Regioselective C–H thioarylation of arenes using iron catalysis

Dodds, Amy (2023) Regioselective C–H thioarylation of arenes using iron catalysis. PhD thesis, University of Glasgow.

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The aim of this PhD was to develop novel methods of C–S bond formation using earth abundant transition metal catalysis. The first project focused on the development of a regioselective, iron(III) triflimide-catalysed C–H thioarylation of electron-rich arenes. The methodology was used to synthesise pharmaceutically relevant aryl sulfur-containing compounds, as well as for the late-stage thioarylation of amino acid derivatives. Kinetic studies were undertaken, demonstrating that Nthiosuccinimides bearing electron deficient arenes undergo thioarylation catalysed by the iron(III) triflimide catalyst, whereas, electron rich N-(arylthio)succinimides react via an autocatalytic mechanism partly promoted by the Lewis basic product.

The second and third projects describe the extension of this methodology for the synthesis of sulfur containing heterocycles. In particular, further optimisation studies identified that the iron(III) triflimide-catalysed thioarylation reaction could be accelerated upon addition of a Lewis base catalyst, resulting in a dual Lewis acid/Lewis base catalytic system. Subsequent copper or palladium mediated C–O or C–N cross-coupling reactions were then employed to synthesise small libraries of phenoxathiins and phenothiazines, respectively.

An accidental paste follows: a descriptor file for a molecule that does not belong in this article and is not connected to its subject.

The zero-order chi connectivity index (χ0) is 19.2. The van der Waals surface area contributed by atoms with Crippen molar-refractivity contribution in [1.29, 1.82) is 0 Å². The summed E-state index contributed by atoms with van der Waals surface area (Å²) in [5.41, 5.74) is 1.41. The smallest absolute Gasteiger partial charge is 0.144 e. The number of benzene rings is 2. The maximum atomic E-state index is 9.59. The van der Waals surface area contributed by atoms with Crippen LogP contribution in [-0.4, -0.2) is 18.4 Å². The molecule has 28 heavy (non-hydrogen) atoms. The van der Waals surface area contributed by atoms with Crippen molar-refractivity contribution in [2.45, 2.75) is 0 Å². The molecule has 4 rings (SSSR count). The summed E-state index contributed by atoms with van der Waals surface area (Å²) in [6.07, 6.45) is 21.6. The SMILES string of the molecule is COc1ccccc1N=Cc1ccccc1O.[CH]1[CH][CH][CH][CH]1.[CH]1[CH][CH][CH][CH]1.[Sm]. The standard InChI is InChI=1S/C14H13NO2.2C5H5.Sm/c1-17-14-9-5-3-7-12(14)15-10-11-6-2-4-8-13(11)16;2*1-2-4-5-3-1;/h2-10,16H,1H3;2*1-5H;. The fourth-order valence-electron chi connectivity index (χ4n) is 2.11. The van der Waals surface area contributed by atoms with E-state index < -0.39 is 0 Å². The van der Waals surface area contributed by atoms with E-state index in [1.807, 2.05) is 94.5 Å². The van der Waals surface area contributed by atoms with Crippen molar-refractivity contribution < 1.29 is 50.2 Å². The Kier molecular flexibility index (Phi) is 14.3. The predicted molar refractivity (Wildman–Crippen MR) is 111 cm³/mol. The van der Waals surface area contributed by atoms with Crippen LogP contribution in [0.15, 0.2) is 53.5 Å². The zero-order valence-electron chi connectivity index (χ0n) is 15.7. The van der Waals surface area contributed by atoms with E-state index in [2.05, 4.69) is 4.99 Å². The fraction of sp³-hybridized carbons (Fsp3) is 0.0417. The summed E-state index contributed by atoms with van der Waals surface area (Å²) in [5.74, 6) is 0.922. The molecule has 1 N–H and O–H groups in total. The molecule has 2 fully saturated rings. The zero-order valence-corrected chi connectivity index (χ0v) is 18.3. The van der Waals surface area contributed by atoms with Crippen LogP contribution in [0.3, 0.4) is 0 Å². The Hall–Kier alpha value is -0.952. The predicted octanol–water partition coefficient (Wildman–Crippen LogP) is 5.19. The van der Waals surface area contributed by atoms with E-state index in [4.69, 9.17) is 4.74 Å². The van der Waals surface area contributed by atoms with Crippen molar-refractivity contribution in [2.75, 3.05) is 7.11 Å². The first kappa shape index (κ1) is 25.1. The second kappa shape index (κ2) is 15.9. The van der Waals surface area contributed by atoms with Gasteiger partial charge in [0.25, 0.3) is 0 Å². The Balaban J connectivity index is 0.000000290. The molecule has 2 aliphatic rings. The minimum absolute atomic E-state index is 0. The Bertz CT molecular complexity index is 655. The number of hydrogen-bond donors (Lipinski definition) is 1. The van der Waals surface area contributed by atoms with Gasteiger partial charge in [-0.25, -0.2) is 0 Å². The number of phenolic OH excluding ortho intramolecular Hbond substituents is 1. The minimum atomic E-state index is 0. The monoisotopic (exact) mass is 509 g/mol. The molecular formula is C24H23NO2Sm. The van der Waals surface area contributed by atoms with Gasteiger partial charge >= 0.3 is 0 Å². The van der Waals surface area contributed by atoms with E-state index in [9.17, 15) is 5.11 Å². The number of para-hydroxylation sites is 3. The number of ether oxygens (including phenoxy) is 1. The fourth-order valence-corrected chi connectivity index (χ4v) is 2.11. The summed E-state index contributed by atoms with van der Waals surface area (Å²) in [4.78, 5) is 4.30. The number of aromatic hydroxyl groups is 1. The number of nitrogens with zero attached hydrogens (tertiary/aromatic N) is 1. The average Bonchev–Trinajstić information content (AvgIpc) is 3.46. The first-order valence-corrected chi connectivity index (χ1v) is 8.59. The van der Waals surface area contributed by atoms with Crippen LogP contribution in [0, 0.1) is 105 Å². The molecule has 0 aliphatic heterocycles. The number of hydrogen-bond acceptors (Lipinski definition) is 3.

The final project details the development of a synthetic route towards a new class of fluorescent α-amino acids derived from L-tryptophan, which used the iron(III) triflimide/diphenyl selenide dual-catalysed thioarylation reaction as the key step. A small library of compounds was synthesised, which all displayed promising photophysical properties.

Item Type: Thesis (PhD)
Qualification Level: Doctoral
Subjects: Q Science > QD Chemistry
Colleges/Schools: College of Science and Engineering > School of Chemistry
Supervisor's Name: Sutherland, Professor Andrew
Date of Award: 2023
Depositing User: Theses Team
Unique ID: glathesis:2023-83739
Copyright: Copyright of this thesis is held by the author.
Date Deposited: 25 Jul 2023 13:14
Last Modified: 25 Jul 2023 13:16
Thesis DOI: 10.5525/gla.thesis.83739
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